NIHEI Takaaki

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NIHEI Takaaki Associate Professor

Human Sciences / Regional Sciences
Specialized Field
Human Geography, Agricultural Geography, Regional Geography
Research Subject
My specialty is agricultural geography and rural geography. The subject relates to food production, land use, tourism and sustainable development. I conducted fieldwork in Japan, North America and South America.
Japanese page
Nihei laboratory (on campus only)
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Lab. Letters: Messages from the Laboratory

Landscapes created by primary industry as seen from the car window
Research papers reflecting actual voices

It was the scenery seen from the car window during field trips that led me to redirect my inquisitive eyes toward agriculture—eyes that had focused on geography from my fondness for travel. In some areas, vegetable and wheat fields that are unique to the area stretch out in the distance from the window, and in other areas, different scenery spreads out ahead. In agricultural geography, we focus on the different landscapes created by primary industry as clues to know how crops are produced and what distribution channels they take to the consumer’s table.

A major method for understanding the current situation of local agriculture is onsite surveys in which farmers are interviewed firsthand. We can hear various precious opinions gained only through such direct interviews. We’d like to promote constructive discussions by including the voices of individuals in research papers.

  • A farmer is interviewed at an orchard in the Kofu Basin, (photo credit: Takaaki Nihei)
  • Items indispensable for fieldwork: a camera, a portable GPS unit, a field notebook, a four-color pen and a folding ruler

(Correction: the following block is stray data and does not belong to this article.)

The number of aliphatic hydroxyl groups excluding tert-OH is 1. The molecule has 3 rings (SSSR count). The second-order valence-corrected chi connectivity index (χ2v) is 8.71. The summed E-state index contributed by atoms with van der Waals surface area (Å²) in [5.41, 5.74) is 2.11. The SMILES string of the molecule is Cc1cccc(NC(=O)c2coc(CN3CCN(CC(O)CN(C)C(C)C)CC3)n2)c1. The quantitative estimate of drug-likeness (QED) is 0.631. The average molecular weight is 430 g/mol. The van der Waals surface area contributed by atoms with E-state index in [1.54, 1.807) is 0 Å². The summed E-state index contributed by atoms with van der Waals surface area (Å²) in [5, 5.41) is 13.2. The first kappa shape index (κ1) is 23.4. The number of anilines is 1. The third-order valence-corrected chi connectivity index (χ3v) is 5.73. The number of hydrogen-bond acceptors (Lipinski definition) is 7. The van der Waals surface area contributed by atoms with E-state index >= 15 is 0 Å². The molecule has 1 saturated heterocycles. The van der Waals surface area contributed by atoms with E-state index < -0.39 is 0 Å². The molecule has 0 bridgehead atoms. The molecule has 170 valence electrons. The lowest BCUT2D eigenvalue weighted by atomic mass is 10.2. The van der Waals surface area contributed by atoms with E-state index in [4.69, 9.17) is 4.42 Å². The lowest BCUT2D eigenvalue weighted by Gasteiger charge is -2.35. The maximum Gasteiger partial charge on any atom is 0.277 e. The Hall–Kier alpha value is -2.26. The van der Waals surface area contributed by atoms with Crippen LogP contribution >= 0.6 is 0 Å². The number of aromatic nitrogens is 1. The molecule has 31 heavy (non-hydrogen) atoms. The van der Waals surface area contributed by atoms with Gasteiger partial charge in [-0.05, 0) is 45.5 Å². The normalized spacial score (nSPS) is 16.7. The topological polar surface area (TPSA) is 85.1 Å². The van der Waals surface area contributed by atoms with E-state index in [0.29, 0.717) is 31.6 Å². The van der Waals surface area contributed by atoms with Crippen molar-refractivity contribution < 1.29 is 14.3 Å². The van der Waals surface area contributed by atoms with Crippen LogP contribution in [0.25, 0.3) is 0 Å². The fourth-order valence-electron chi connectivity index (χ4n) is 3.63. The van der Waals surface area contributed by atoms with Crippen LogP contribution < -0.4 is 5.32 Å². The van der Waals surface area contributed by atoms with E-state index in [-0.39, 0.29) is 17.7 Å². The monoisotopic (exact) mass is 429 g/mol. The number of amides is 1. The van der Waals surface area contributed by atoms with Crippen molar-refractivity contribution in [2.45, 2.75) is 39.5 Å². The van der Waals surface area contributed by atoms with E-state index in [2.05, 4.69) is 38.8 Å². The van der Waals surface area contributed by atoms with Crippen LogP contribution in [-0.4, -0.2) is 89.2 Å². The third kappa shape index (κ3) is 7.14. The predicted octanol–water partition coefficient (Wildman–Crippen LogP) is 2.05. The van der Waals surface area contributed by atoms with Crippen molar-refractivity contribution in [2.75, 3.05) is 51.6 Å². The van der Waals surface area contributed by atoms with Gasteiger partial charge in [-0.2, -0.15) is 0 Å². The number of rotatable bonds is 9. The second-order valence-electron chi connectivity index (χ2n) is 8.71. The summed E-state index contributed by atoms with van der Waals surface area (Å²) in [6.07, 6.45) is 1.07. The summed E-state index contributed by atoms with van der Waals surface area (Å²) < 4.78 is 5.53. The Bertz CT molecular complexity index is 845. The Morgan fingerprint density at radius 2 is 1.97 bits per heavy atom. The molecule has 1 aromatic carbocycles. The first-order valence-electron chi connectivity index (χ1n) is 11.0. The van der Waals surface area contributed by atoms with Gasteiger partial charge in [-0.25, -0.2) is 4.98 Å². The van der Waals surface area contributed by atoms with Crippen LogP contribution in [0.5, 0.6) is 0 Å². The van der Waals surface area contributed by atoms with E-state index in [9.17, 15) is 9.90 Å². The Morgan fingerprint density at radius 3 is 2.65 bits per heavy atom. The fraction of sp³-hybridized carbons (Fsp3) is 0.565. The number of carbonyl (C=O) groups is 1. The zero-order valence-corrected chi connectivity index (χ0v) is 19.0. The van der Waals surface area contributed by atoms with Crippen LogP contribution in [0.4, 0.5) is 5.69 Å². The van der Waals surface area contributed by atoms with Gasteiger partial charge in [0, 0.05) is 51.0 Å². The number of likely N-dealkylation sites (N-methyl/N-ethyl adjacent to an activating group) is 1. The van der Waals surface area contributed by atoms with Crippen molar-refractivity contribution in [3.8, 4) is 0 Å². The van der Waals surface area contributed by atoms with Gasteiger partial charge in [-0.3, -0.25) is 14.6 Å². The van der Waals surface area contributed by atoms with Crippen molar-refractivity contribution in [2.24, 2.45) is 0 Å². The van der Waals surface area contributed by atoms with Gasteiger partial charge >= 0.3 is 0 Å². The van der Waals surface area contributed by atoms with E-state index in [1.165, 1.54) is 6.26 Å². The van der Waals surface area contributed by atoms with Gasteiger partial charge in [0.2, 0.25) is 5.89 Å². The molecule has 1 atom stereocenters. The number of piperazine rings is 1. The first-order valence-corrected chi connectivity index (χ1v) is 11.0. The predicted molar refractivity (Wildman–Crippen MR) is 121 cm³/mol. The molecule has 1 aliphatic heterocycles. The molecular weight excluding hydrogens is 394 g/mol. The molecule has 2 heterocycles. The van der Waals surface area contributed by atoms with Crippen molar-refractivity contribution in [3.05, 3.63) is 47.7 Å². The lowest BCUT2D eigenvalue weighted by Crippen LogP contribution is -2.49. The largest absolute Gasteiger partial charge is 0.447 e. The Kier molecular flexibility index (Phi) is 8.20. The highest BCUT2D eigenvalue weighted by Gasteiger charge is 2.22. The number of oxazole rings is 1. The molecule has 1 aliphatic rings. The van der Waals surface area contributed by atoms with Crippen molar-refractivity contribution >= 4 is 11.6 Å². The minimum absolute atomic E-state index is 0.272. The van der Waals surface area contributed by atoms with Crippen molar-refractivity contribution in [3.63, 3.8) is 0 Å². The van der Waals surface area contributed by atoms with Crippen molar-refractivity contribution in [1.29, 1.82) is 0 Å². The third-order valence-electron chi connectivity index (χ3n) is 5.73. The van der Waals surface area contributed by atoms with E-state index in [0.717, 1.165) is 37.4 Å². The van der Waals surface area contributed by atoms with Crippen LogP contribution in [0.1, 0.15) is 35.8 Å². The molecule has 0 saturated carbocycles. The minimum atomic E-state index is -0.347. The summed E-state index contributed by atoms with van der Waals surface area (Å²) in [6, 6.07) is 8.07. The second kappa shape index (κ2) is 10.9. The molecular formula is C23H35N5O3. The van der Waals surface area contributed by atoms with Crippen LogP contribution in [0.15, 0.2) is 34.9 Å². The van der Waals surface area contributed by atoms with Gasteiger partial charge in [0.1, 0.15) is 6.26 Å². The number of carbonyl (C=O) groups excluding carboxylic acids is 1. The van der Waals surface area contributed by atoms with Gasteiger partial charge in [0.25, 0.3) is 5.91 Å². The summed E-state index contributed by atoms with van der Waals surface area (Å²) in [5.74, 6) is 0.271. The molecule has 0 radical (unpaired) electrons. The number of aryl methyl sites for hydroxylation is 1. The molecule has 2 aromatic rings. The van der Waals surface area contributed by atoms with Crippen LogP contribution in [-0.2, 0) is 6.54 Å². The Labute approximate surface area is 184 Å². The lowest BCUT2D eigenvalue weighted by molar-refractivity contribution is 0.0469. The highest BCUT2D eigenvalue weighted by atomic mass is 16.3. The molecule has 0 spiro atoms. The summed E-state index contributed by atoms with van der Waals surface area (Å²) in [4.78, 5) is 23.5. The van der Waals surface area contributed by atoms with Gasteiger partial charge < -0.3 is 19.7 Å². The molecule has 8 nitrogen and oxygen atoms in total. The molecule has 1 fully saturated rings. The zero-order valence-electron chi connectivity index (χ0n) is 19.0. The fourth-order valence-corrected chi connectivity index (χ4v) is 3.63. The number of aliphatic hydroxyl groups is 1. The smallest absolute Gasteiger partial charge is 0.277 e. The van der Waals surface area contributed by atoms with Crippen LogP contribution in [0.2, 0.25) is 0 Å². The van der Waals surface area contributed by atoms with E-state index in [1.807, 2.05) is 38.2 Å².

• Soybeans are harvested in the State of Mato Grosso do Sul, Brazil (photo credit: Takaaki Nihei). Associate Professor Nihei’s research sites include those overseas, such as in the American wheat belt.

Documents since the establishment of Sapporo Agricultural College are available.
Hokkaido, an agricultural heartland, serves as a front line for fieldwork.

Hokkaido University, established as Sapporo Agricultural College, boasts one of the top archives in Japan, featuring many agricultural documents. Perusing the documents for those relevant to your research before leaving for onsite surveys will enable you to conduct quality interviews. Being in Hokkaido, an agricultural powerhouse with vast tracts of farmland, is a great advantage for research on agricultural geography. I take advantage of this favorable location for field trips to various parts of the prefecture.

Inspiring accounts given by my mentor about fieldwork in Southeast Asia and Brazil fueled my motivation to visit there for fieldwork. I’m pleased to share the pleasure gained only in the field with those who intend to do research in this discipline.

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